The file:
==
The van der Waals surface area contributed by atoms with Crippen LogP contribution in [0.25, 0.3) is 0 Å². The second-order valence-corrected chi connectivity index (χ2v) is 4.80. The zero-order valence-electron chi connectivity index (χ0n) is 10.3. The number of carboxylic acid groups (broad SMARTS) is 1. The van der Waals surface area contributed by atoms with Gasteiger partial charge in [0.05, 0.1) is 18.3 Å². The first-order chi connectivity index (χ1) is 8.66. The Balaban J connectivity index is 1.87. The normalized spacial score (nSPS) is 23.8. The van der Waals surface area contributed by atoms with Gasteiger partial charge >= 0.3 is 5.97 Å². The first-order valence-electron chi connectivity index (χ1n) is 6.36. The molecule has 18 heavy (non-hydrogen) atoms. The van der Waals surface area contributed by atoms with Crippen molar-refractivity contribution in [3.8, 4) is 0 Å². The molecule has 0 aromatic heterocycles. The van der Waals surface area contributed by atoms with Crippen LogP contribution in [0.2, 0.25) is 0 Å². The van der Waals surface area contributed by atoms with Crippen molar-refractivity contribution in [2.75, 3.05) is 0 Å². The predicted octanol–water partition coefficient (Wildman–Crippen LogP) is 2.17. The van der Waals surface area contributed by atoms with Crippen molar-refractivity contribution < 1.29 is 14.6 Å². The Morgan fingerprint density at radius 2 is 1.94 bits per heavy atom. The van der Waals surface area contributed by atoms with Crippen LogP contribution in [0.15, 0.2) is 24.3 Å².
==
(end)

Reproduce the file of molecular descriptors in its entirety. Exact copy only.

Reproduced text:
The van der Waals surface area contributed by atoms with Crippen LogP contribution in [0.25, 0.3) is 0 Å². The second-order valence-corrected chi connectivity index (χ2v) is 4.80. The zero-order valence-electron chi connectivity index (χ0n) is 10.3. The number of carboxylic acid groups (broad SMARTS) is 1. The van der Waals surface area contributed by atoms with Gasteiger partial charge in [0.05, 0.1) is 18.3 Å². The first-order chi connectivity index (χ1) is 8.66. The Balaban J connectivity index is 1.87. The normalized spacial score (nSPS) is 23.8. The van der Waals surface area contributed by atoms with Gasteiger partial charge >= 0.3 is 5.97 Å². The first-order valence-electron chi connectivity index (χ1n) is 6.36. The molecule has 18 heavy (non-hydrogen) atoms. The van der Waals surface area contributed by atoms with Crippen molar-refractivity contribution in [3.8, 4) is 0 Å². The molecule has 0 aromatic heterocycles. The van der Waals surface area contributed by atoms with Crippen LogP contribution in [0.2, 0.25) is 0 Å². The van der Waals surface area contributed by atoms with Crippen molar-refractivity contribution in [2.75, 3.05) is 0 Å². The predicted octanol–water partition coefficient (Wildman–Crippen LogP) is 2.17. The van der Waals surface area contributed by atoms with Crippen molar-refractivity contribution < 1.29 is 14.6 Å². The Morgan fingerprint density at radius 2 is 1.94 bits per heavy atom. The van der Waals surface area contributed by atoms with Crippen LogP contribution in [0.15, 0.2) is 24.3 Å².